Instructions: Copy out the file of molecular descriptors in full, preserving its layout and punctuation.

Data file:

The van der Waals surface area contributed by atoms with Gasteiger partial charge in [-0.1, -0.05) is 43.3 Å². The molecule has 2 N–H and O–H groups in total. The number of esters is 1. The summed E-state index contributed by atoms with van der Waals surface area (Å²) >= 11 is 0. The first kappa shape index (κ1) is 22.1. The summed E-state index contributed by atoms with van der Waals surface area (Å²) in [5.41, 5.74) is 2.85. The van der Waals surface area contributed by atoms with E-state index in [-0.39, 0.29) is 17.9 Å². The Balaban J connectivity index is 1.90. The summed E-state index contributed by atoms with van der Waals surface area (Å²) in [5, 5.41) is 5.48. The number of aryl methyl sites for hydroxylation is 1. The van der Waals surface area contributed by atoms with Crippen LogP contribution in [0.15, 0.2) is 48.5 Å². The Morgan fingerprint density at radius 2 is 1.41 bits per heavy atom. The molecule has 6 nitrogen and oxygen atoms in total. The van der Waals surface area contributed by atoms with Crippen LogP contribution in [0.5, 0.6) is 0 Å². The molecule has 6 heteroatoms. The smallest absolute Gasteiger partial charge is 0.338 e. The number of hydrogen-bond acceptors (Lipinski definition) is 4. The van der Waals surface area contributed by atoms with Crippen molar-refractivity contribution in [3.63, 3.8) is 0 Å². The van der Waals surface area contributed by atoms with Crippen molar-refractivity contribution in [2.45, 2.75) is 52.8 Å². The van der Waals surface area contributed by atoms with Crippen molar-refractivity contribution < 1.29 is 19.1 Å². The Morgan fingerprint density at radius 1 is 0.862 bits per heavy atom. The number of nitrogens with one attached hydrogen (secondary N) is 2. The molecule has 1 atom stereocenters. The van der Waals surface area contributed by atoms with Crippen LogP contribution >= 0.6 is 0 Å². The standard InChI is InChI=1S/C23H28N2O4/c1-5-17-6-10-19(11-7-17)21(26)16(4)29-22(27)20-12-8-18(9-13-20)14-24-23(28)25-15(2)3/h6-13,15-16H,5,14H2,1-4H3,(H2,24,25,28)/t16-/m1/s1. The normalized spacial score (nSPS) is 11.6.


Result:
The van der Waals surface area contributed by atoms with Gasteiger partial charge in [-0.1, -0.05) is 43.3 Å². The molecule has 2 N–H and O–H groups in total. The number of esters is 1. The summed E-state index contributed by atoms with van der Waals surface area (Å²) >= 11 is 0. The first kappa shape index (κ1) is 22.1. The summed E-state index contributed by atoms with van der Waals surface area (Å²) in [5.41, 5.74) is 2.85. The van der Waals surface area contributed by atoms with E-state index in [-0.39, 0.29) is 17.9 Å². The Balaban J connectivity index is 1.90. The summed E-state index contributed by atoms with van der Waals surface area (Å²) in [5, 5.41) is 5.48. The number of aryl methyl sites for hydroxylation is 1. The van der Waals surface area contributed by atoms with Crippen LogP contribution in [0.15, 0.2) is 48.5 Å². The Morgan fingerprint density at radius 2 is 1.41 bits per heavy atom. The molecule has 6 nitrogen and oxygen atoms in total. The van der Waals surface area contributed by atoms with Crippen LogP contribution in [0.5, 0.6) is 0 Å². The molecule has 6 heteroatoms. The smallest absolute Gasteiger partial charge is 0.338 e. The number of hydrogen-bond acceptors (Lipinski definition) is 4. The van der Waals surface area contributed by atoms with Crippen molar-refractivity contribution in [3.63, 3.8) is 0 Å². The van der Waals surface area contributed by atoms with Crippen molar-refractivity contribution in [2.45, 2.75) is 52.8 Å². The van der Waals surface area contributed by atoms with Crippen molar-refractivity contribution < 1.29 is 19.1 Å². The Morgan fingerprint density at radius 1 is 0.862 bits per heavy atom. The number of nitrogens with one attached hydrogen (secondary N) is 2. The molecule has 1 atom stereocenters. The van der Waals surface area contributed by atoms with Crippen LogP contribution >= 0.6 is 0 Å². The standard InChI is InChI=1S/C23H28N2O4/c1-5-17-6-10-19(11-7-17)21(26)16(4)29-22(27)20-12-8-18(9-13-20)14-24-23(28)25-15(2)3/h6-13,15-16H,5,14H2,1-4H3,(H2,24,25,28)/t16-/m1/s1. The normalized spacial score (nSPS) is 11.6.